Unlike most mechanical banks, in which the action is unvaryingly repeated, this 1871 race-track bank has two horses that are started off by the unpredictable motion of a spring. In the ensuing dash around the track, either horse may win.
 

The Fowler bank's lifelike imitation of a hunting scene includes a bird that "flies" out on a string when a coin is inserted. The bird is realistically brought down by the hunter with a gun that fires caps.

 

When a coin is put into this 1879 bank, the bowler releases the ball, which knocks down the pins and rings a bell. Because of its movable ball and 10 small pins it is hard to find this bank intact.



A modern version of an old idea is Bicentennial Betsy Ross Bank. When a lever is pressed, Betsy turns to her sewing basket.
 

Much of the craftsmanship commonplace in 19th Century banks is lacking in this modern bank, which capitalizes on the 1973 tennis match between Bobby Riggs and Billie Jean King. The figures are less finely detailed, the casting less smooth and the joints less carefully fitted.

 

This pineapple-head bank, issued to mark the entry of Hawaii into the Union as the 50th state in 1959, uses a mechanism common to many banks. It is activated by a lever in the back when a coin is placed in its hand. The coin is brought to the mouth and swallowed.



The only President known to be immortalized in a cast-iron mechanical bank is Theodore Roosevelt. In this bank, a bear's head appears at the top of the tree when Teddy fires a penny into the trunk.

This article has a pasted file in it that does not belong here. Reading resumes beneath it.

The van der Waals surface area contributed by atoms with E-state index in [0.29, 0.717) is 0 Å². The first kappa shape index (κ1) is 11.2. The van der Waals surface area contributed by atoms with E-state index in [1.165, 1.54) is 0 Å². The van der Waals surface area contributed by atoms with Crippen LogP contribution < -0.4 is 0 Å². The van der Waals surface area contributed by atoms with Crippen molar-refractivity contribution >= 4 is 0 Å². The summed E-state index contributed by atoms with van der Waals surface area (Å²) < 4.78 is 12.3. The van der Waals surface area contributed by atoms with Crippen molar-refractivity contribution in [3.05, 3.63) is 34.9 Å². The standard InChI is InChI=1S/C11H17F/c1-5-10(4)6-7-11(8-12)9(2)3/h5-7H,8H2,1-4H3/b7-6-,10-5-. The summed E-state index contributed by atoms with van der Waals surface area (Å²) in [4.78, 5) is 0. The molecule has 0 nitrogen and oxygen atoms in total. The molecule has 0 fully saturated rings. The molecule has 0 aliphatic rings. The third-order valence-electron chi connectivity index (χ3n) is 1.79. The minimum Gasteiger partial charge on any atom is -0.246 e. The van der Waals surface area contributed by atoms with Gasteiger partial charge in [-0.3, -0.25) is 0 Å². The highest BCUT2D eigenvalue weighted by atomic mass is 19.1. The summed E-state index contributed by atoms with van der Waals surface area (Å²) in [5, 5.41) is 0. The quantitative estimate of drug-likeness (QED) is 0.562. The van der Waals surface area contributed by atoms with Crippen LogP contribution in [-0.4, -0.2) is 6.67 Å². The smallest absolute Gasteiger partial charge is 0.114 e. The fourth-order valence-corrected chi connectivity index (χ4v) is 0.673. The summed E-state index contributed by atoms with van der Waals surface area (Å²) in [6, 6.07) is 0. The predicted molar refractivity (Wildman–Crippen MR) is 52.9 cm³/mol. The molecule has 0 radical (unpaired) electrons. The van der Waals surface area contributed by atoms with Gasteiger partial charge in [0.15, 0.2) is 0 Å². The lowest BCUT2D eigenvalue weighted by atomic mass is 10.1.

Typical of mechanical banks that, a century ago, ridiculed minorities are these, in which an obsequious black tips his hat, a shanty Irishman cuddles his pig, and an indolent Chinese cardplayer with four aces in his hand smiles inscrutably. All three are from the 1880s.

 

The Bismarck bank pokes none-too-sly fun at the German Chancellor, who put an import restriction on American pork products. In this retaliatory design Bismarck's head pops out of the body of a pig when a coin is put into the slot and the pig's tail is pushed down.



Lighter and simpler than cast-iron banks, these German banks from the 1920's and 1930's are lithographed tin. The figures' jaws drop when a coin is inserted. From the left, they are the British Lion, a bulldog, a teddy bear, an African native and film star Harold Lloyd.

 

A deposit in this 19th Century German bank brings a quick dividend: a piece of candy.

 

The Ding Dong Bell bank of 1880s provides a 20-second show. When a coin is inserted, one boy rings a bell, Another, on the fence, waves his hat while a third pulls a cat from a well.


 
An enduring favorite, the Trick Dog bank has been reproduced in a number of variations through the years. It is activated by a lever when a penny is put into the dog's mouth. The dog then executes a leap through the clown's hoop and deposits the coin in the barrel. At upper right is a modern version of this complicated circus act, in plastic; the other four examples are older. The original model (top row, center) was introduced by the Hubley Manufacturing Company in 1888; the other three are 19th Century imitations of it.

 

Girl Skipping Rope was regarded by workers who made it as one of their more difficult assignments, requiring an intricate, multi-piece casting. It is the official symbol of the collectors society, the Mechanical Bank Collectors of America. The bank was designed and patented by J. H. Bowen of Philadelphia in 1890, and was made by the J & E Stevens Manufacturing Company of Cromwell, Connecticut.